By Ben Rodgers
HOBART – A 74-year-old nationally syndicated real estate columnist based in Hobart wants to modernize the industry with a new way to buy and sell a home.
Dick Montgomery pens the Dear Monty column that has run in print from California to Florida, up to New England and over to Oregon.
Montgomery said his columns help those who write with questions, but he realized it wasn’t enough.
“I’ve never counted them, but I’m sure I have over 5,000 questions I’ve answered,” he said.
Montgomery responds to every question sent in, as Ann Landers did.
“I was thinking to myself, ‘I’m contributing. I’m helping all these people. I’m getting thank-you notes. I’m doing a good job,’” he said. “Then it hit me. In that same period that I helped those 5,000 people, the real estate industry churned 70 million transactions. I was painting the ceiling when the roof leaked.”
Now, with the help of about a dozen experts and a year of work, he has launched zzzipmatch.com, an online platform to directly connect home buyers and sellers with the potential to simplify the transaction and save them from real estate commissions.
A typical Dear Monty column might be about a buyer who is unhappy with a home inspector after being referred by a real estate agent and questioning if the two are working together.
“That’s the effect, the cause is that real estate agents are working in two archaic systems,” Montgomery said. “The first is the multiple listing service (MLS), which first appeared in the early 1900s. It’s an opaque, archaic method with a fractured architecture to share members’ listing inventory that is not publicly available. The real estate agent is the filter necessary to get any glimpse of today’s market.”
Montgomery said the second system is the model which the real estate brokerage business operates.
“Low entry-level requirements, inadequate and misdirected training, little supervision and an internally focused mindset on a playing field tilted heavily against the consumer,” he said. “The business model pits agent against agent, even those who work at the same company. Both of these systems are extremely inefficient. No one is to be blamed for how it has evolved. It’s simply time to improve it.”
Montgomery said one of the tools one can purchase for $49 on Zzzipmatch is the Barometer.
Real estate activity in a hyper-local neighborhood changes whenever a home goes on the market or sells, he said, and these transactions happen frequently.
Depending on the neighborhood market, these changes magnify the effect of the balance between supply and demand.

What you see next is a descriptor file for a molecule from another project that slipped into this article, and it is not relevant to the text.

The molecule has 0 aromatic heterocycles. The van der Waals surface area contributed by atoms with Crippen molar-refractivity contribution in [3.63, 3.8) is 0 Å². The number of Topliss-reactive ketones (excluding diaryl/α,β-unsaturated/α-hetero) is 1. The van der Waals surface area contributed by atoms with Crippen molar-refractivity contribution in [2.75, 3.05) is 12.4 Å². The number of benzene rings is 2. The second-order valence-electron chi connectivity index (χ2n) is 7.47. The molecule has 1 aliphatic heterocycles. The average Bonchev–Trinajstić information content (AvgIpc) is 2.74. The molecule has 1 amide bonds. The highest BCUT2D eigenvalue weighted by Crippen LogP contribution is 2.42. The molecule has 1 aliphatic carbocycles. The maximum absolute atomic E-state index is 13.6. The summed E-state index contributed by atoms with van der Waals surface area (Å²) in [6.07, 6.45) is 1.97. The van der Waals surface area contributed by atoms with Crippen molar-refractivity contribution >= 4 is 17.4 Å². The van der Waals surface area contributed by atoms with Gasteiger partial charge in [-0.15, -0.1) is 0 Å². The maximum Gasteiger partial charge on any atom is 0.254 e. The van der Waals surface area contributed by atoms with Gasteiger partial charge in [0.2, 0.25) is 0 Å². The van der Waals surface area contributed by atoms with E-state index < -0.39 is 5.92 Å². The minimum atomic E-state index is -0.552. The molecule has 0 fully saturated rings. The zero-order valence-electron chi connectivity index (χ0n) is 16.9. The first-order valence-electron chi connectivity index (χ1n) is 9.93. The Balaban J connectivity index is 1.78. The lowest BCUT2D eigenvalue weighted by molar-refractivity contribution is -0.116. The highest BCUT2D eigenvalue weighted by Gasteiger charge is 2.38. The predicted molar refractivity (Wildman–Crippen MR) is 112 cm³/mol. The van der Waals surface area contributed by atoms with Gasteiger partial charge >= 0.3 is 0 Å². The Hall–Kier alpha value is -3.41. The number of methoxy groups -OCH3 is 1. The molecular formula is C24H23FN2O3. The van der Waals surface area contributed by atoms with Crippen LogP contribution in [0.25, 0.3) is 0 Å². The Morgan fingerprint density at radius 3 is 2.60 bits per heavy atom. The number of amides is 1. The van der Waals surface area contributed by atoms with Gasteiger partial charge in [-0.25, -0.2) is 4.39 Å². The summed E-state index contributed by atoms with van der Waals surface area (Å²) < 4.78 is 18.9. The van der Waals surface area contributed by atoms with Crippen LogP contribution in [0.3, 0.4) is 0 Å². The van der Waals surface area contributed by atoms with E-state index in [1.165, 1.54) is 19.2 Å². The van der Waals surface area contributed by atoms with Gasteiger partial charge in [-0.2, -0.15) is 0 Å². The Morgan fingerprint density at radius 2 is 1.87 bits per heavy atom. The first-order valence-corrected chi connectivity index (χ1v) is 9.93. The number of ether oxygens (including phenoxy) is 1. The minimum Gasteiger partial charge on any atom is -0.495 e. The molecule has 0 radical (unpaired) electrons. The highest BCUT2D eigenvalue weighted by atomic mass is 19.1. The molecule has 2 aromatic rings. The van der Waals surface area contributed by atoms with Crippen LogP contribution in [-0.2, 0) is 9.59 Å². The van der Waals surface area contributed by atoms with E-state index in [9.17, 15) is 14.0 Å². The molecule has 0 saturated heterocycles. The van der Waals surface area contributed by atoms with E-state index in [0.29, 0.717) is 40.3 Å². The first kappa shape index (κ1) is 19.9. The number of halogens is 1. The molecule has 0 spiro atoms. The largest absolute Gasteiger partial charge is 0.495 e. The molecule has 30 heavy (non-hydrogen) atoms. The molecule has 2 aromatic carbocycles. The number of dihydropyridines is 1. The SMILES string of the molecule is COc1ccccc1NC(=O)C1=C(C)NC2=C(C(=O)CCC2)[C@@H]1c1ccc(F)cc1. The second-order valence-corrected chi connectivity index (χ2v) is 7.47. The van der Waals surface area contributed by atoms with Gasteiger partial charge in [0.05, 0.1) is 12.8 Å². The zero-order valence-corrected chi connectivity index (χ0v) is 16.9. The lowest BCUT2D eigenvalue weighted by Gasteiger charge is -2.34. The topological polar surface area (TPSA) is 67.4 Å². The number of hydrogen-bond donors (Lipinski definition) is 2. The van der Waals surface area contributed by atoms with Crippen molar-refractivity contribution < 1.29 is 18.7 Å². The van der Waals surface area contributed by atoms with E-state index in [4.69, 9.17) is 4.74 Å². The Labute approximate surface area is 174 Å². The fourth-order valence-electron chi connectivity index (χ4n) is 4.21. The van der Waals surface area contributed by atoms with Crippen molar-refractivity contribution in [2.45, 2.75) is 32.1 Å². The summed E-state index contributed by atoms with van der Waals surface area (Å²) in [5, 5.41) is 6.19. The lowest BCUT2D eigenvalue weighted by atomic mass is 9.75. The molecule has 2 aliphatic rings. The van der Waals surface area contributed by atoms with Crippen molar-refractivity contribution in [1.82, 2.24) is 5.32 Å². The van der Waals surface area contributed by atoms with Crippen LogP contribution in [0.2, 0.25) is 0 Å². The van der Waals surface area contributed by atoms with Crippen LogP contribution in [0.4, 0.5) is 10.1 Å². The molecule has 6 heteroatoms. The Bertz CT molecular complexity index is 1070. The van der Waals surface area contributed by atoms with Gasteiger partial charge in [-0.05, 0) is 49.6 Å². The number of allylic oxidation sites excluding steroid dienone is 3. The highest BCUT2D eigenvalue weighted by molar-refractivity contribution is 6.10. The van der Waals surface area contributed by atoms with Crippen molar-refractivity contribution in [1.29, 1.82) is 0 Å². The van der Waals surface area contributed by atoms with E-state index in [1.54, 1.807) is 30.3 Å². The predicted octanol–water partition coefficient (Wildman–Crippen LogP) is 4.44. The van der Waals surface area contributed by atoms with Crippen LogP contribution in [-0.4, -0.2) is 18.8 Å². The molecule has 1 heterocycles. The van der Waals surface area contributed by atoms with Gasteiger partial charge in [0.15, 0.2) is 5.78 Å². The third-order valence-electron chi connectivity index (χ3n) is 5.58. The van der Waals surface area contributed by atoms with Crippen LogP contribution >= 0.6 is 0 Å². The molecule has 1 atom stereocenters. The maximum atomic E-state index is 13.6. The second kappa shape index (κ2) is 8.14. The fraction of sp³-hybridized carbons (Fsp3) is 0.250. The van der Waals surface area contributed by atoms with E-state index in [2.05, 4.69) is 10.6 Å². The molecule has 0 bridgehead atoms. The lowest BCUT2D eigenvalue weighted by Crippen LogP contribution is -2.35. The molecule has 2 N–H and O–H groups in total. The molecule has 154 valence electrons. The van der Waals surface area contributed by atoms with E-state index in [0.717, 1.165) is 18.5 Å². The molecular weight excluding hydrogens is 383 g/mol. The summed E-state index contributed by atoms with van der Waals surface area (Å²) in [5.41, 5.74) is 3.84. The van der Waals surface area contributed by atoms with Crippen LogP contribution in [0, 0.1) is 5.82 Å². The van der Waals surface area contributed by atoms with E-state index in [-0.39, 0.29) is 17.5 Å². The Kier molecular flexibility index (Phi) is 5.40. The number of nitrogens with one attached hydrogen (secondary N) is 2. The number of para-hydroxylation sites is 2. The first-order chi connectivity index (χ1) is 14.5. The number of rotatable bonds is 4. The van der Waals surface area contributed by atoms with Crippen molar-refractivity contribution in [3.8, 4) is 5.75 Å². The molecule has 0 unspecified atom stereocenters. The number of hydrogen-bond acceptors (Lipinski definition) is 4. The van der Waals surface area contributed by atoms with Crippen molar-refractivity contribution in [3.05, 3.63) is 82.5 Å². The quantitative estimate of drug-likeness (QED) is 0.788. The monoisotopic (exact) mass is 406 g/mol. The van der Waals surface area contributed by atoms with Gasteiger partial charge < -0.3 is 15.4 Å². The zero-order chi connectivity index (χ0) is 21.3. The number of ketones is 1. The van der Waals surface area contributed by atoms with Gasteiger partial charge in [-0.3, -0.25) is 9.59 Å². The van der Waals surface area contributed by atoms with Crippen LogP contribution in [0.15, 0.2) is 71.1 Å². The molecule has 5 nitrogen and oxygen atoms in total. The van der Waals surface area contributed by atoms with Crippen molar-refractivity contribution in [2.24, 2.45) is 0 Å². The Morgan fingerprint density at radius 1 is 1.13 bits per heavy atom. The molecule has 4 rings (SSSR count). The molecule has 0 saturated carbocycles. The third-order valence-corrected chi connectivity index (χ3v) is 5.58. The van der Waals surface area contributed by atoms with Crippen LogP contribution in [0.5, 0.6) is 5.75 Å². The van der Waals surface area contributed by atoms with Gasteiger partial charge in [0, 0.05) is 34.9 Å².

For example, a home could be placed on the market in a buyer’s market, and three months later, receive an offer in a market now favoring the seller, he said.
Montgomery said keeping track of the ever-changing hypermarkets should be a consideration before making an offer, changing the price, or when initially placing a home on the market.
This product is available publicly to home buyers or sellers and has the potential to change the industry, Montgomery said.
“This is a disruptor that is brand new to home marketing,” he said. “Zzzipmatch is not a real estate company, but a technology company that brings all of the components of the current real estate industry into the hands of the consumer online, without the conflicts of interest. The business is a peer-to-peer-based website directly connecting home sellers and buyers. It provides the tools they need to make fully informed decisions during the buying and selling process.”
Montgomery said what makes it unique is Zzzipmatch is doing this without bias.
“We don’t work for the seller, and we don’t work for the buyer, we work for the truth, we’re unbiased,” Montgomery said.
On Zzzipmatch, he said sellers can pick from three different priced packages based on their level of industry knowledge and their available time to actively participate in the home sale.
They pay upfront for the package, but there is no real estate commission.
For example, a house selling for $275,000 will cost $2,695 for the white glove Zzzipmatch package, or carry a commission of $16,500 with a real estate company, Montgomery said.
If the buyer is a Zzzipmatch customer, the seller saves about $13,800, and the buyer’s equity is nearly intact, he said.
“We’re bringing transparency, we’re bringing education, we’re bringing standardization and specialization through technology to an industry that in my mind is still like the Wild West,” Montgomery said. “Technology is changing the way people buy and sell products. AirB&B is the largest room provider in the world, and they don’t own any buildings. Uber, Amazon and others have led the way. I think the consumer will see the benefit of Zzzipmatch because it makes the transaction simple, efficient and inexpensive.”
For more information, visit zzzipmatch.com.